Australia

More Australians are donating organs but demand is outstripping supply

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Organ donation has hit a record high this year with more than 500 people offering body parts to save lives this year.

Ten-year-old Harry Irvine is active and healthy – he loves running triathlons and helping his father Brendan at work.

But this was not always the case. Harry was born with a Sacrococcygeal teratoma – a tumour most commonly found in newborns that hindered the development of his kidneys.

After several tests, it was found that while his father was not a perfect match, he could become Harry’s donor.

“It’s hard, there’s no doubt about that, but the feeling afterwards is indescribable,” Mr Irvine told SBS News.

“It’s the biggest gift you can give, it is giving life.”

Harry Irvine received a kidney from his father.
Harry Irvine received a kidney from his father.
SBS News.

According to the latest national figures from the Australian and New Zealand Organ Donation Registry, more than 500 Australians donated their organs in 2018 – and on average, each donation saved three lives.

Dr Amanda Mather is a renal physician at the Royal North Shore Hospital, and she believes a lack of awareness is still a major problem for patients in need of organs.

“I don’t think that people appreciate how much of a difference it makes to people’s lives,” she said.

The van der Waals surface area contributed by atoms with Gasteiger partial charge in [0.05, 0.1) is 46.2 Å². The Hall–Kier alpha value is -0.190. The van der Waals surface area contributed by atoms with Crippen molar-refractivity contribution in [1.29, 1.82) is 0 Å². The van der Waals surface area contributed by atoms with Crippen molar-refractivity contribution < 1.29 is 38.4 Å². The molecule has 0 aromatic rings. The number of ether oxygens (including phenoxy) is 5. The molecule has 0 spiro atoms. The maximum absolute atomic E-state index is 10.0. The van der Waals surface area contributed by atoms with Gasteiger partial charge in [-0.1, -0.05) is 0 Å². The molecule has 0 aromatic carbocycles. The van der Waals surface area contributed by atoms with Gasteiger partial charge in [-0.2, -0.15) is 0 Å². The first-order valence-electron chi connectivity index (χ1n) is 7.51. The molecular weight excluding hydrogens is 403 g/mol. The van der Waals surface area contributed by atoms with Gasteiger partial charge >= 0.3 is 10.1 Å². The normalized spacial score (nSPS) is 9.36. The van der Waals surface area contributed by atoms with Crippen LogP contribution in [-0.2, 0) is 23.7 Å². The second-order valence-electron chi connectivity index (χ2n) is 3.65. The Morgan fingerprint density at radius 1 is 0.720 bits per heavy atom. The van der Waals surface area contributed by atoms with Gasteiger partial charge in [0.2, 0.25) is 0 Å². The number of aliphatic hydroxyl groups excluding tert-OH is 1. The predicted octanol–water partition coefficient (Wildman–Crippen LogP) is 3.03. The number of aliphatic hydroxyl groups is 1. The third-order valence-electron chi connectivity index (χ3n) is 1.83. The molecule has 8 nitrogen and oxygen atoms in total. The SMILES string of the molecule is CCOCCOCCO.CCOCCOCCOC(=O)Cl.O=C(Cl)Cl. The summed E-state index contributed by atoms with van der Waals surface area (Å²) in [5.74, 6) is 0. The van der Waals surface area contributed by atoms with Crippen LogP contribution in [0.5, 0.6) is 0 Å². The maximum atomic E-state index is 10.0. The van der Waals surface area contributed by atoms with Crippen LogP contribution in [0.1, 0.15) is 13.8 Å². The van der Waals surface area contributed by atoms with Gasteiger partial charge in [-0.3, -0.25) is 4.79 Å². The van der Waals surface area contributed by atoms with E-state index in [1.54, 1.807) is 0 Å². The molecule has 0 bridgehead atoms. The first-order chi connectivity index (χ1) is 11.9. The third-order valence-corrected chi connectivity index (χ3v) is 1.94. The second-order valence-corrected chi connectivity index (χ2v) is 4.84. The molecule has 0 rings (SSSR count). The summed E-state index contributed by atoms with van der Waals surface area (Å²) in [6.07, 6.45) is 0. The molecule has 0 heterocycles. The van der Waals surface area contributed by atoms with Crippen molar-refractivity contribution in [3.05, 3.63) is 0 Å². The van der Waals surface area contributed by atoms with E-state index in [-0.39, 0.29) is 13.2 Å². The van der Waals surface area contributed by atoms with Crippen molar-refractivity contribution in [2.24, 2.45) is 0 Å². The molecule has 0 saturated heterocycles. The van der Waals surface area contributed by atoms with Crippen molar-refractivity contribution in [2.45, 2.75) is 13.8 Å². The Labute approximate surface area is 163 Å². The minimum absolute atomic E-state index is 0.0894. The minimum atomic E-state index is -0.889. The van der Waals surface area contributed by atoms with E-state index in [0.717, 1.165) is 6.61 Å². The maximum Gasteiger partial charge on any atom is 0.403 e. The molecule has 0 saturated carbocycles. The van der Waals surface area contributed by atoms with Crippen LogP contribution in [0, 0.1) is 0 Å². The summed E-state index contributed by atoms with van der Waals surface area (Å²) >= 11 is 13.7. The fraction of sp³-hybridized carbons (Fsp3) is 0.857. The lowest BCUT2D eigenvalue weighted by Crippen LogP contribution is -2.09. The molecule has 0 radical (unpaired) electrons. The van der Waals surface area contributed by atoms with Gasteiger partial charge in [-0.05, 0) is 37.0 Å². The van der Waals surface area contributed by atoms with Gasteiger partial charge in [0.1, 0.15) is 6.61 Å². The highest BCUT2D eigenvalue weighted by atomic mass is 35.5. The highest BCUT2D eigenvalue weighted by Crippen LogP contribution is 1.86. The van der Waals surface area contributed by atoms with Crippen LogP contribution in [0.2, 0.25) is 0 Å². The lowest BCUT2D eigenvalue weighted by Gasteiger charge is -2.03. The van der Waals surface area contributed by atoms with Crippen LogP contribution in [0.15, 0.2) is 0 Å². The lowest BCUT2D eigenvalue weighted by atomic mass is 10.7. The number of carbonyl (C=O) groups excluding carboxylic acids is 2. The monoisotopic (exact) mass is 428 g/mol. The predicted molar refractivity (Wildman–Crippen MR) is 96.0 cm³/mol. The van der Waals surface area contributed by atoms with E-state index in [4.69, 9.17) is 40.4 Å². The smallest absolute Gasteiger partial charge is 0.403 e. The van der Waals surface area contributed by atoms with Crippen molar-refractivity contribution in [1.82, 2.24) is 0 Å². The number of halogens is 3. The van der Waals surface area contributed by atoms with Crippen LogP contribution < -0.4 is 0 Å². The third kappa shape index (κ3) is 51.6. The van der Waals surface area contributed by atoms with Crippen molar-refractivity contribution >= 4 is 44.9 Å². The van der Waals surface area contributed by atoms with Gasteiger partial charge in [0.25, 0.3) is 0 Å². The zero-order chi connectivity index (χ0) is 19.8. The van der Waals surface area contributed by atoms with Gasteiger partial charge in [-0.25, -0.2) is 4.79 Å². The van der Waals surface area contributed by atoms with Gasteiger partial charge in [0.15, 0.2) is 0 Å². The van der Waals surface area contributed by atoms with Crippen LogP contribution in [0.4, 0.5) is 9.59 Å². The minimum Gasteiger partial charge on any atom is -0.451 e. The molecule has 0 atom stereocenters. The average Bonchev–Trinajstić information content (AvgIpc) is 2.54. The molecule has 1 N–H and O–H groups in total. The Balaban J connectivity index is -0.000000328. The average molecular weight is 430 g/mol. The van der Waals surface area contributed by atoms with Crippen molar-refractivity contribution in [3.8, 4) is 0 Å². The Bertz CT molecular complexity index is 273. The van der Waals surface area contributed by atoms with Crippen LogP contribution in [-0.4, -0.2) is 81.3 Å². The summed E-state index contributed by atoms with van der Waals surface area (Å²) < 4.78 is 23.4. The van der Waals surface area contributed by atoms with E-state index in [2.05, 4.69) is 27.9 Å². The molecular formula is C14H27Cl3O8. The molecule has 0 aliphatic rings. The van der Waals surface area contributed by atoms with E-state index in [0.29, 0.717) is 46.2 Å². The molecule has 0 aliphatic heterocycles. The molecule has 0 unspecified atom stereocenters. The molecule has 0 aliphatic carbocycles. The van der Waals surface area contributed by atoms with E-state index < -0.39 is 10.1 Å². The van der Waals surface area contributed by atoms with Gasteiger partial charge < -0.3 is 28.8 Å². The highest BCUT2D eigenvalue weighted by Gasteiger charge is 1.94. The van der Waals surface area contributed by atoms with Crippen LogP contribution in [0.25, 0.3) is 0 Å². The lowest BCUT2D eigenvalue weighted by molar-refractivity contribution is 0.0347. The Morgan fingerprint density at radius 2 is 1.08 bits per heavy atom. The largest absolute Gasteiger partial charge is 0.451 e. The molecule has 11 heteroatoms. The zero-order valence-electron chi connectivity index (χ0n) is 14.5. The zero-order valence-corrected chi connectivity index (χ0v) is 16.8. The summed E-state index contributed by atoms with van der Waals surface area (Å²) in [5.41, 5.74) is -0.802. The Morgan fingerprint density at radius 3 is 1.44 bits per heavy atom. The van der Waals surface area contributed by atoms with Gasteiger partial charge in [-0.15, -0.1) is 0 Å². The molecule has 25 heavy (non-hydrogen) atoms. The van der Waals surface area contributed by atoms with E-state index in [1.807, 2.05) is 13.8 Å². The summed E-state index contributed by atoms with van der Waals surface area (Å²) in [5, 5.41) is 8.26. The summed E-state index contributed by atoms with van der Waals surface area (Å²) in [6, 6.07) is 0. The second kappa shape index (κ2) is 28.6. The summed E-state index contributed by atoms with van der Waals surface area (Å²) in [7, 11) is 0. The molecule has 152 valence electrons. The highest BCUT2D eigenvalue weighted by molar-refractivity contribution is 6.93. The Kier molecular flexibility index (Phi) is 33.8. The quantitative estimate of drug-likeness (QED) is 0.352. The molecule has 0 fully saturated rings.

“If they did, they’d probably have those conversations earlier, and make sure their families know how they feel.”

The waiting list for some organs can be years – a new kidney was the most in-demand organ for recipients, following by lungs, liver, heart, and pancreas.

SBS News
SBS News

CEO of Donate Life, the peak organ donation body, Lucinda Barry, said advancements in technology and surgical skills mean that only a small proportion of donated organs go unused for medical reasons.

But she believes there is still much room for improvement. Australia lags behind in global organ donation ranking 17th in the world.

“We know about 70 per cent of Australians say they are willing to become a donor, but only around 30 per cent put themselves on the register,” she said.

Boosting the number of registered donors is something that will take a cross-cultural approach, according to Dr Neera Bhatia from Deakin University.

The law lecturer has focused her research on end-of-life decision making, including organ donation and the ethical dilemmas that may arise.

“Different cultural norms, beliefs and values need to be respected, but we need to work with the elders in those communities and younger generations too,” she said.

“We need to ask ourselves, how do we dispel any myths or fears, that those communities may have, including our Indigenous communities, and that’s going to be a generational issue.”

For further information go to the official Donate Life site.

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